I think so but I can't tell you how much. Inside a room with a tinted
windows, it feels cooler in summer time. I have lots of windows.
My house faces S/W. All the windows on that side is tinted. Even without
a/c, it made a difference. It supposes to help in winter too.
Anyhow my house is R-2000 spec.
You may wonder how many windows we have? When we're ordering window
coverings after house was built, the person taking the order couldn't
believe we have that many windows, LOL.
In my jurisdiction in the Southeast U.S., the building code requires
that all new windows be "Low-E" (extra energy efficient). I've noticed
that these windows have a metallic greenish film applied to the windows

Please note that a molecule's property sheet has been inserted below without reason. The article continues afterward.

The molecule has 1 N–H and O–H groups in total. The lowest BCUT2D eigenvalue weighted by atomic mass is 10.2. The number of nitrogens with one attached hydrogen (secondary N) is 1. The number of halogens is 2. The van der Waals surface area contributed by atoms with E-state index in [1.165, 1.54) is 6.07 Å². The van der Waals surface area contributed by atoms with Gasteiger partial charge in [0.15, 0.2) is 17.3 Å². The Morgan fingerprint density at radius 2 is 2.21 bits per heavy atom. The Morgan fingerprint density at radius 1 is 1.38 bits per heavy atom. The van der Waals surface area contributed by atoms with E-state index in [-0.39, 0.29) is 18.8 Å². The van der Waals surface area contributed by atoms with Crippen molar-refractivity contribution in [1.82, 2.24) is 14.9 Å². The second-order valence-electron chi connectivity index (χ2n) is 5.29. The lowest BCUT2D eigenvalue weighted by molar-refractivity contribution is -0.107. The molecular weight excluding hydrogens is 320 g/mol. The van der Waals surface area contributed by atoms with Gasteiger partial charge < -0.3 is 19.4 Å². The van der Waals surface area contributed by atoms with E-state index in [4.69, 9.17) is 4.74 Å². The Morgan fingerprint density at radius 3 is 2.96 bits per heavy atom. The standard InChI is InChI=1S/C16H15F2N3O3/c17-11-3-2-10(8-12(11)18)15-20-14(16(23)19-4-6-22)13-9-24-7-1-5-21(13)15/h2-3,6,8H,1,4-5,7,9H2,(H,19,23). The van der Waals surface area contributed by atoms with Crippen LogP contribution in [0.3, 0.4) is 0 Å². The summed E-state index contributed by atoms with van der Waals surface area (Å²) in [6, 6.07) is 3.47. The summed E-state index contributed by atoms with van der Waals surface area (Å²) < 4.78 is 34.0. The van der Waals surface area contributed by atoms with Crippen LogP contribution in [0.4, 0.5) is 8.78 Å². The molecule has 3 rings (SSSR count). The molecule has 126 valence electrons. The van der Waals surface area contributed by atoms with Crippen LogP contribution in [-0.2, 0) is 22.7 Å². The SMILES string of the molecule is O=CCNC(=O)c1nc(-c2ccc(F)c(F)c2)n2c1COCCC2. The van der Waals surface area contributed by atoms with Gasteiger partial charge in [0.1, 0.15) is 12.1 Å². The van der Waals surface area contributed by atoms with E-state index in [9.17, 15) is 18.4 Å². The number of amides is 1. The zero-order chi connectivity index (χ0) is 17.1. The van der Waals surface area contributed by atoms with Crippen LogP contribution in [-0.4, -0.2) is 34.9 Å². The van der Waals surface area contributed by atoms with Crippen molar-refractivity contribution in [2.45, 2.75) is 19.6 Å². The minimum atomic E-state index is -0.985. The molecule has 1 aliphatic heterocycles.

that noticeably tints them. My window manufacturer tells me that they
are very effective at reducing energy costs. I don't know whether he's
telling me the truth, but I do have a hunch that if the building
inspector requires it that it probably is fairly effective.
Builder and Cont. Ed. Instructor at Emory University
Author of www.renovation101.com
Correct me if I'm wrong, but I thought Low-E windows are the lowest
grade windows allowed? I have always heard Low-E was the lowest quality
and least efficient compared to argon, double pane, etc. This is why
Low-E is the cheapest.
Argon leaks out after a few years.
Double-pane (thermopane) is standard nowadays. Can't really have
"low-emission (low-e)" glass without it since the low-e coating is somewhat
sticky and thus resides on the inside edges of one or both panes. (so I was
told by local glass shop)
I doubt that low-e is the cheapest since it involves an extra coating on the
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